Microsoft plans to deliver an intimate connection between its Windows client and its cloud storage service hosted under the Windows Live umbrella brand. The Redmond company has continually been hinting at the bridging of its Windows desktop operating system with the Windows Live suite of services and products, as an integral part of the company's Software plus Services business model. According to Microsoft, one of the aspects of such a strategy is the synchronization of the Windows desktop platform with its SkyDrive online storage service.
According to a member of the SkyDrive team, supporting file synchronization between the Windows desktop and the web-based file storage service is one of the top requests from users, along with "allowing multiple downloads at once, displaying how many times a file has been downloaded; providing an API for storing and retrieving files and adding SkyDrive access from Windows Explorer," according to the SkyDrive representative.
Of course that at this point in time Microsoft failed to reveal if it actually plans to turn all the requests from end users into features of the next version of SkyDrive. But at the same time, the company did indicate that as it evolved its S+S vision, the Windows client would stretch into the cloud. So far, Windows Vista SP1 and Windows XP SP3 are the most likely to permit users to benefit from SkyDrive synchronization. But at the same time, Windows 7 could have SkyDrive access built into Windows Explorer.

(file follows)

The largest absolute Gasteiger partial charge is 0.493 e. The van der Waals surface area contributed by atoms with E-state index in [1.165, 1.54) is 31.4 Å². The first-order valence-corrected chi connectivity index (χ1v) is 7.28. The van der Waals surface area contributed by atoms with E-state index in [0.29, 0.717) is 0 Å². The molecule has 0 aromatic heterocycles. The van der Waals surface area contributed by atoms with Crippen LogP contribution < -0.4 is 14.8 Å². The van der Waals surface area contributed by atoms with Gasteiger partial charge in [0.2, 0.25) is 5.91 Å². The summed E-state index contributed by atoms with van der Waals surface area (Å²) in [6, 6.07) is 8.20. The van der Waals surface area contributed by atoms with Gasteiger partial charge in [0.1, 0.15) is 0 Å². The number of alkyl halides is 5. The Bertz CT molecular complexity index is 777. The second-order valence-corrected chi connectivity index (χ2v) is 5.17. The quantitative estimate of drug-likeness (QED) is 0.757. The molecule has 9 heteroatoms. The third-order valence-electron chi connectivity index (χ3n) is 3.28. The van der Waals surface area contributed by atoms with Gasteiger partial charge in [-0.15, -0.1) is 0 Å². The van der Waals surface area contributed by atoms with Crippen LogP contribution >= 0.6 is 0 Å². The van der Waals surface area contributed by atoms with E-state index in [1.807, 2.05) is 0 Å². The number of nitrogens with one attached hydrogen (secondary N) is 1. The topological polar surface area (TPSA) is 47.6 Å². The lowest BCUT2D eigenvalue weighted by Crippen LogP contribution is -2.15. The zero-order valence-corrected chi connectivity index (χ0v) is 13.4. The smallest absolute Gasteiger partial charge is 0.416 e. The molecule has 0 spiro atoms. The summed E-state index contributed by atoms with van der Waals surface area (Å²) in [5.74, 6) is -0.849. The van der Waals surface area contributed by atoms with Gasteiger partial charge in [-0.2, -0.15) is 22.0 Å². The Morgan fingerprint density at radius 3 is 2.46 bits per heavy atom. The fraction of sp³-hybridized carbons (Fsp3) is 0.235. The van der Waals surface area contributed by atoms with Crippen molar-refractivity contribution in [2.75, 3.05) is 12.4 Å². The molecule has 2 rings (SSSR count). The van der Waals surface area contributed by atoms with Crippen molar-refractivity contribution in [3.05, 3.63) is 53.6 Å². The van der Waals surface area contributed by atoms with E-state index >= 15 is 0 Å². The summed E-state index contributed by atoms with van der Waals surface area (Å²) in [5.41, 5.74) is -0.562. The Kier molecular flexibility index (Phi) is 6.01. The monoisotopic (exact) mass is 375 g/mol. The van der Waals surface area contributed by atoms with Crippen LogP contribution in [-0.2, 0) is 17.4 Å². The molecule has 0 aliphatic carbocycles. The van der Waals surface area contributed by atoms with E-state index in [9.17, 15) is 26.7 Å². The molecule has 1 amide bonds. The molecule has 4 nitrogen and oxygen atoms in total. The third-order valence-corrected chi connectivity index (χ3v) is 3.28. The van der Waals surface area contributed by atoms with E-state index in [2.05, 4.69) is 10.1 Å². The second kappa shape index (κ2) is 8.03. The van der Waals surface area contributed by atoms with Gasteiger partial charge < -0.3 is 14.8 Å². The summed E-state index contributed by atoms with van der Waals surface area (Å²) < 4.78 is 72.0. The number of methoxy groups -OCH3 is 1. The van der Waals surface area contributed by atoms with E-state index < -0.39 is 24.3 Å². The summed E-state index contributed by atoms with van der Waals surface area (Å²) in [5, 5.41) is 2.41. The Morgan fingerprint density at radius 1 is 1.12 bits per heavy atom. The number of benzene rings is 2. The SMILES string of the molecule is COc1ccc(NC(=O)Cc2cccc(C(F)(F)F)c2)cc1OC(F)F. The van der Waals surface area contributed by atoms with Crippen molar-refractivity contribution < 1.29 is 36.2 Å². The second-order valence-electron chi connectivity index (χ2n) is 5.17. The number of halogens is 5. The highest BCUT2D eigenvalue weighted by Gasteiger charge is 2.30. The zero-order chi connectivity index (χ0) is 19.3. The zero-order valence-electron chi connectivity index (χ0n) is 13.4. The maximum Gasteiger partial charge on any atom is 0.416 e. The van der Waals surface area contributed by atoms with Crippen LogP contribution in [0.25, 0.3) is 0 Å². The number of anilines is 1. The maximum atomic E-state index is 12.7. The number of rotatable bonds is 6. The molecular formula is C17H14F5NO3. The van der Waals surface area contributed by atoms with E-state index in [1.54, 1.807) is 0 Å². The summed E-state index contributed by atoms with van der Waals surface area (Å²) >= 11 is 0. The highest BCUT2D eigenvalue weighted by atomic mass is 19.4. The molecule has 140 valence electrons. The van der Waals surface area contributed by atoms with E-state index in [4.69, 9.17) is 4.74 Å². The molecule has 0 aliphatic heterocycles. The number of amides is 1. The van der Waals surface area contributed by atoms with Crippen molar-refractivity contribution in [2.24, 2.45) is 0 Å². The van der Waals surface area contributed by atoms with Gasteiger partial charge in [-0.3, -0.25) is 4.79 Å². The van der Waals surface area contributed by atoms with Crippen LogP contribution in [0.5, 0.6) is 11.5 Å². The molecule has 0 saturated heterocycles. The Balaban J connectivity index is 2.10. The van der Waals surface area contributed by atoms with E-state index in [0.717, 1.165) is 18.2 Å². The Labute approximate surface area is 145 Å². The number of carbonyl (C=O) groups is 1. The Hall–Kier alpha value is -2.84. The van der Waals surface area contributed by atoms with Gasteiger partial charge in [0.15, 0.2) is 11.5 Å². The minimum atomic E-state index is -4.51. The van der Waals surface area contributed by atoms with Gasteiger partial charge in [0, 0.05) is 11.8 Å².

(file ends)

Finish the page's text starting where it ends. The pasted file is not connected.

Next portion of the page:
At the end of February 2008, Microsoft finalized SkyDrive and removed the Beta tag. The next version of the service is planned for 2009 together with Windows Live Wave 3. "Weve received a bunch of great feature suggestions, many of which we hope to address in upcoming releases. The biggest request weve seen is to make SkyDrive more widely available. We plan to roll out in many more markets in the next year, so stay tuned," the SkyDrive representative added.